28.03.2017 | Aarhus University

nachricht Asian dust providing key nutrients for California's giant sequoias
28.03.2017 | University of California - Riverside

All articles from Life Sciences >>>

The most recent press releases about innovation >>>

Die letzten 5 Focus-News des innovations-reports im Überblick:

Im Focus: A Challenging European Research Project to Develop New Tiny Microscopes

The Institute of Semiconductor Technology and the Institute of Physical and Theoretical Chemistry, both members of the Laboratory for Emerging Nanometrology (LENA), at Technische Universität Braunschweig are partners in a new European research project entitled ChipScope, which aims to develop a completely new and extremely small optical microscope capable of observing the interior of living cells in real time. A consortium of 7 partners from 5 countries will tackle this issue with very ambitious objectives during a four-year research program.

To demonstrate the usefulness of this new scientific tool, at the end of the project the developed chip-sized microscope will be used to observe in real-time...

Im Focus: Giant Magnetic Fields in the Universe

Astronomers from Bonn and Tautenburg in Thuringia (Germany) used the 100-m radio telescope at Effelsberg to observe several galaxy clusters. At the edges of these large accumulations of dark matter, stellar systems (galaxies), hot gas, and charged particles, they found magnetic fields that are exceptionally ordered over distances of many million light years. This makes them the most extended magnetic fields in the universe known so far.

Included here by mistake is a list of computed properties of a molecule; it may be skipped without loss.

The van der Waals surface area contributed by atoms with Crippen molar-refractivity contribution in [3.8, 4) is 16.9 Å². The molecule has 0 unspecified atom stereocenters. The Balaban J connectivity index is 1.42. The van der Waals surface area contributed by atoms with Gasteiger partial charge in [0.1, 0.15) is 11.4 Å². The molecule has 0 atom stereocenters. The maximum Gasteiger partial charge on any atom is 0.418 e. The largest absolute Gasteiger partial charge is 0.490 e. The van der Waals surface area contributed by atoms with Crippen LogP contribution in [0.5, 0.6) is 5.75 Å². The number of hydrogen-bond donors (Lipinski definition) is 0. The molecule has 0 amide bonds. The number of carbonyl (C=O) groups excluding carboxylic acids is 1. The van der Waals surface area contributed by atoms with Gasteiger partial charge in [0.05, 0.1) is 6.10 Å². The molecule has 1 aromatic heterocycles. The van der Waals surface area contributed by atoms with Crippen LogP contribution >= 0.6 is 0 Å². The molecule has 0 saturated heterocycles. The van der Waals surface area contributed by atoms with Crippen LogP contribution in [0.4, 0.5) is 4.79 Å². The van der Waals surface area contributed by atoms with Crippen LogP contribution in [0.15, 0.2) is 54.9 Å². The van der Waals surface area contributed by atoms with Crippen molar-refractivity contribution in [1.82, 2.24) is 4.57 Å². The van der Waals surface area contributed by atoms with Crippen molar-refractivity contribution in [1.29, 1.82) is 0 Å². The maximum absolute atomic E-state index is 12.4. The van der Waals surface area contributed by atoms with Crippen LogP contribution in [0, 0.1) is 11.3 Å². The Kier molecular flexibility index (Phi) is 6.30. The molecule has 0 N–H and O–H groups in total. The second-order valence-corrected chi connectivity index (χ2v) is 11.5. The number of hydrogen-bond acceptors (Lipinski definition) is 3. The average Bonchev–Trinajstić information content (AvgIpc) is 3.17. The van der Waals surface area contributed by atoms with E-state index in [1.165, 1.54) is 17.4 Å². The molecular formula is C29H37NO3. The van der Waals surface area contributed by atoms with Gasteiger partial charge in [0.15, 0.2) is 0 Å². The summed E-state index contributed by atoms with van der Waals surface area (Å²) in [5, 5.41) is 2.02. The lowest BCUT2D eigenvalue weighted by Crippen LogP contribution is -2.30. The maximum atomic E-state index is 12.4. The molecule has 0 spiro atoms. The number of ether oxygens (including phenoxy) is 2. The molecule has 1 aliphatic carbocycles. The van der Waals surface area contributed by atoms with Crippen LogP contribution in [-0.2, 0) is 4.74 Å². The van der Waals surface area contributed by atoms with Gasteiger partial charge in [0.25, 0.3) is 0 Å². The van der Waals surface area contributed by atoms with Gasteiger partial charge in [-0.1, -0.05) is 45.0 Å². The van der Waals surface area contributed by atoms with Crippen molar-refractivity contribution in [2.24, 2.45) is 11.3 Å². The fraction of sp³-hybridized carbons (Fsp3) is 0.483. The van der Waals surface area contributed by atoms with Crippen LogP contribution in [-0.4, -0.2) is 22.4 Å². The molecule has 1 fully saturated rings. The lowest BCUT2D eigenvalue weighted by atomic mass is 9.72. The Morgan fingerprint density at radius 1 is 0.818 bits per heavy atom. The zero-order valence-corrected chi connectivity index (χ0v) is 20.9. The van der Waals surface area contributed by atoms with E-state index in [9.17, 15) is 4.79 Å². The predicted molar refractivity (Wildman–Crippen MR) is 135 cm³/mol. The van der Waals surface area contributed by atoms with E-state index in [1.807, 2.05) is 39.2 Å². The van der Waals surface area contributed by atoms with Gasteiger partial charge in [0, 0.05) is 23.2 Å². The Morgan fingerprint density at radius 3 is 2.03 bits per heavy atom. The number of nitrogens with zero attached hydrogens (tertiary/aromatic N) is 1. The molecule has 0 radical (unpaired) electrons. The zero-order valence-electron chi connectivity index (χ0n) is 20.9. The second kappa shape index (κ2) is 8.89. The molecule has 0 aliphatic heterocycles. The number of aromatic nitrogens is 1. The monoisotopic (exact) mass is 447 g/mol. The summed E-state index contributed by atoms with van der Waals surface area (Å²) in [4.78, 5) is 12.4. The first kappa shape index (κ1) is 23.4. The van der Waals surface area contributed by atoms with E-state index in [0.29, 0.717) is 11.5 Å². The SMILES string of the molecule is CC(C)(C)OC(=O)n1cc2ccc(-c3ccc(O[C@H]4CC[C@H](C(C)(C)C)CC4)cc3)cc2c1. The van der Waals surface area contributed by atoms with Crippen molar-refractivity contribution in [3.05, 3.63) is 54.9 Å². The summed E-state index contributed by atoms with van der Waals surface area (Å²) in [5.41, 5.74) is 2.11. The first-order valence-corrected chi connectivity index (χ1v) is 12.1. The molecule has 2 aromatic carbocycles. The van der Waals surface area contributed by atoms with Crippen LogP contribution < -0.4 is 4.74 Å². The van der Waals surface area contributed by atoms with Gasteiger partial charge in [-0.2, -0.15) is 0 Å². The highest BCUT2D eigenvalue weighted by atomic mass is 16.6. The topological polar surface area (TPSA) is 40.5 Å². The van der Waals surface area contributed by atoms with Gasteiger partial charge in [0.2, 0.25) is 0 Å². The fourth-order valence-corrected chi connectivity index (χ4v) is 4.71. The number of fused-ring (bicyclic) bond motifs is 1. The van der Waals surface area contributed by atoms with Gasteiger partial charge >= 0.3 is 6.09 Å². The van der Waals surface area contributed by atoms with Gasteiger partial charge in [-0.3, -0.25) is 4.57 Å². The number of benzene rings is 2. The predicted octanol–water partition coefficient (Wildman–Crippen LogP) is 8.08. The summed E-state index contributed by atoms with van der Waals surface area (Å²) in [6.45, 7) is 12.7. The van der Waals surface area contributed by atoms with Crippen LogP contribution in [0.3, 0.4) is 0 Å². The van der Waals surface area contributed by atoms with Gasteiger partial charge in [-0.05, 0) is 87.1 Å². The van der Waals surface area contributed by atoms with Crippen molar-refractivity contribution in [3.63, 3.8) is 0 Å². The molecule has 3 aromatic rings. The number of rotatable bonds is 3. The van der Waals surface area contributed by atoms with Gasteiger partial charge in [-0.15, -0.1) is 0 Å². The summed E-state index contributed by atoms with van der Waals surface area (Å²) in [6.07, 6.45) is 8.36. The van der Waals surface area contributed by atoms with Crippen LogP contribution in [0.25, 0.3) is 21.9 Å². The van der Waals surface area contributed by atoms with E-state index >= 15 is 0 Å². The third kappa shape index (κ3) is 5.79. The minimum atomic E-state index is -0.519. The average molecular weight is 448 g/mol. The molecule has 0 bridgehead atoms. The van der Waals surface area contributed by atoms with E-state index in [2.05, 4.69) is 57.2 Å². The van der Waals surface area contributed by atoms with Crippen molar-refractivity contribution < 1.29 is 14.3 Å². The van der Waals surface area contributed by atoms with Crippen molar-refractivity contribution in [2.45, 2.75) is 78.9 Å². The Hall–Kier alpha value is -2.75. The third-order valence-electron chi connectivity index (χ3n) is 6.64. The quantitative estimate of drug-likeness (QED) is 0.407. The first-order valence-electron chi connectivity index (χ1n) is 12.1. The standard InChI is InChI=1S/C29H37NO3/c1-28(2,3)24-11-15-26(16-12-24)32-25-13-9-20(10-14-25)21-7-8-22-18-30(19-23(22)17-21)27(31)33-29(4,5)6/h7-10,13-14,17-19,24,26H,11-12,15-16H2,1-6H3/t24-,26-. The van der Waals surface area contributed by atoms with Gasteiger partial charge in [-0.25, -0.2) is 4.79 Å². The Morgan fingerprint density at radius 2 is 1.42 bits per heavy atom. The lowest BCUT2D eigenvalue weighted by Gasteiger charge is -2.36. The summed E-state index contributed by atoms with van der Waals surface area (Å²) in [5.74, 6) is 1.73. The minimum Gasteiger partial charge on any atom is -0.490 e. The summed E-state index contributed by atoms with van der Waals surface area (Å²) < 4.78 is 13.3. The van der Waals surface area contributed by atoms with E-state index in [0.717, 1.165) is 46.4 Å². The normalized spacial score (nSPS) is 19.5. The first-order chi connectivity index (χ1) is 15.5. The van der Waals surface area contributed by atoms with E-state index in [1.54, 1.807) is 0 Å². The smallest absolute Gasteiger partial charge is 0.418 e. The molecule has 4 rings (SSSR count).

The results will be published on March 22 in the journal „Astronomy & Astrophysics“.

Galaxy clusters are the largest gravitationally bound structures in the universe. With a typical extent of about 10 million light years, i.e. 100 times the...

Im Focus: Tracing down linear ubiquitination

Researchers at the Goethe University Frankfurt, together with partners from the University of Tübingen in Germany and Queen Mary University as well as Francis Crick Institute from London (UK) have developed a novel technology to decipher the secret ubiquitin code.

Ubiquitin is a small protein that can be linked to other cellular proteins, thereby controlling and modulating their functions. The attachment occurs in many...

Im Focus: Perovskite edges can be tuned for optoelectronic performance

Layered 2D material improves efficiency for solar cells and LEDs

In the eternal search for next generation high-efficiency solar cells and LEDs, scientists at Los Alamos National Laboratory and their partners are creating...

Im Focus: Polymer-coated silicon nanosheets as alternative to graphene: A perfect team for nanoelectronics

Silicon nanosheets are thin, two-dimensional layers with exceptional optoelectronic properties very similar to those of graphene. Albeit, the nanosheets are less stable. Now researchers at the Technical University of Munich (TUM) have, for the first time ever, produced a composite material combining silicon nanosheets and a polymer that is both UV-resistant and easy to process. This brings the scientists a significant step closer to industrial applications like flexible displays and photosensors.

Silicon nanosheets are thin, two-dimensional layers with exceptional optoelectronic properties very similar to those of graphene. Albeit, the nanosheets are...

All Focus news of the innovation-report >>>

Anzeige

Anzeige

Event News

International Land Use Symposium ILUS 2017: Call for Abstracts and Registration open

20.03.2017 | Event News

CONNECT 2017: International congress on connective tissue

14.03.2017 | Event News

ICTM Conference: Turbine Construction between Big Data and Additive Manufacturing

07.03.2017 | Event News

 
Latest News

Researchers shoot for success with simulations of laser pulse-material interactions

29.03.2017 | Materials Sciences

Igniting a solar flare in the corona with lower-atmosphere kindling

29.03.2017 | Physics and Astronomy

As sea level rises, much of Honolulu and Waikiki vulnerable to groundwater inundation

29.03.2017 | Earth Sciences

VideoLinks
B2B-VideoLinks
More VideoLinks >>>